Everything Old is New Again and Again and Again
If you're like myself, or my father or mother for that matter, you probably had a little red wagon
when you were a kid. It was probably called a "Radio Flyer". Did you every wonder why? What did
radio have to do with a child's wagon. As for flying, it actually never went much faster than you
could pull it.
So, why call it Radio Flyer? Well, immigrant Antonio Pasin, inventor of the little red wagon
formerly known as Model #18, needed something catchy and thoroughly modern sounding in a
name. The time was the 1920s, and the two truly hot technologies coming to commercial
prominence were radio broadcasting and manned flight.
Other immigrants, such as Marconi, Tesla, and Sarnoff, where making distant sounds, and not
inconsiderable money, appear out of thin air. People like
Lindbergh and Glenn Curtiss were finding some things to do with "aeroplanes", besides dropping
grenades ineffectually onto the farm fields of WWI Europe. They were setting records, zipping
across entire oceans in barely more than a day, and swiftly delivering mail across continents.
People turned out at country fairs, and paid good money, to see "Barn Stormers" perform
death-defying aerial magic. What name could have been more trendy and cool than Radio Flyer? It
even looks pretty good today as www.radioflyer.com!
Now, every generation since the dawn of the industrial revolution has stood somehow transfixed
by the latest technology to take off in the commercial market. At the dawn of television, the
public was treated to television programs with characters like Captain Video; a rocket pilot, not a
cameraman. A couple of generations before the renamed Model #18, writer Nathaniel Hawthorne
remarked, "Is it a fact- or have I dreamed it- that, by means of electricity, the world of matter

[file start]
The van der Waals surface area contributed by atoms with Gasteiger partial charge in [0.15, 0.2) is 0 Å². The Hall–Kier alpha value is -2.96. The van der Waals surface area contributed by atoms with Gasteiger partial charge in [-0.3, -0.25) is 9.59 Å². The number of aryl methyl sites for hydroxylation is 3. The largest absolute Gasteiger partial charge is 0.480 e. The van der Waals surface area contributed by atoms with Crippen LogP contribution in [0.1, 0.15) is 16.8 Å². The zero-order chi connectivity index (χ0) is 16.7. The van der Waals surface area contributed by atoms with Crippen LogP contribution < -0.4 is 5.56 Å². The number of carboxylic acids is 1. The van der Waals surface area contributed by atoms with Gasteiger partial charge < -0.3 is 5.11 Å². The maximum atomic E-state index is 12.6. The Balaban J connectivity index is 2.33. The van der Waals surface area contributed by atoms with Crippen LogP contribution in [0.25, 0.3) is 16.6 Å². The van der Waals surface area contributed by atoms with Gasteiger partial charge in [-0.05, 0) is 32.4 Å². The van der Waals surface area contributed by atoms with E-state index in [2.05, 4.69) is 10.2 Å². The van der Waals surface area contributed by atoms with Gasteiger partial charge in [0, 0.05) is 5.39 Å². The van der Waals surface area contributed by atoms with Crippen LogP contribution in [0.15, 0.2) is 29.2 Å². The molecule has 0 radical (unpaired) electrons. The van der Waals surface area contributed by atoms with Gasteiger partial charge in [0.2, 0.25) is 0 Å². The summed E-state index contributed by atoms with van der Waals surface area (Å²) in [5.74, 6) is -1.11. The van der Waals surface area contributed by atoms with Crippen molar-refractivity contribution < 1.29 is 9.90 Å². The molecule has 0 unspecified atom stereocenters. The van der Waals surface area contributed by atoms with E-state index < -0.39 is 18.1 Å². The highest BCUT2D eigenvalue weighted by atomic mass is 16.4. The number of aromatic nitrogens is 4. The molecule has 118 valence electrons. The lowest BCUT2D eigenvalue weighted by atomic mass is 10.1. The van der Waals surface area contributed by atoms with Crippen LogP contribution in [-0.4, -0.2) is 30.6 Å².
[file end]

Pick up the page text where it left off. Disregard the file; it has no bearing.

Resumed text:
has become a great nerve, vibrating thousands of miles in a breathless point of time? Rather, the
round globe is a vast head, a brain, instinct with intelligence!" He's referring, of course, to the
telegraph. The year was 1851.
Today, just about anything with a dot-com in its name is apt to predispose us to a favorable view
of it. Things cyber and virtual have become so trendy, the words have almost lost their original
meaning. In fact, the word cyber practically has no meaning! It's borrowed from the word
cybernetics, itself an adaption of the Greek word for a helmsman, kybernetes, and was coined by
mathematician Norbert Wiener. The year was 1948, well before the advent of the microchip, and
rose from Wiener's theories about the similarities between steering mechanisms for naval
torpedoes and human mental processes.
Everything has a history. No technology emerges into the world as though from the Void. A
company,technology or product with a name that contains dot-com, or for that matter, video,
radio, steam or steel, is no more or less likely to be excellent or useful than one with the word
ACME in it.
Steve Solomon, September 1999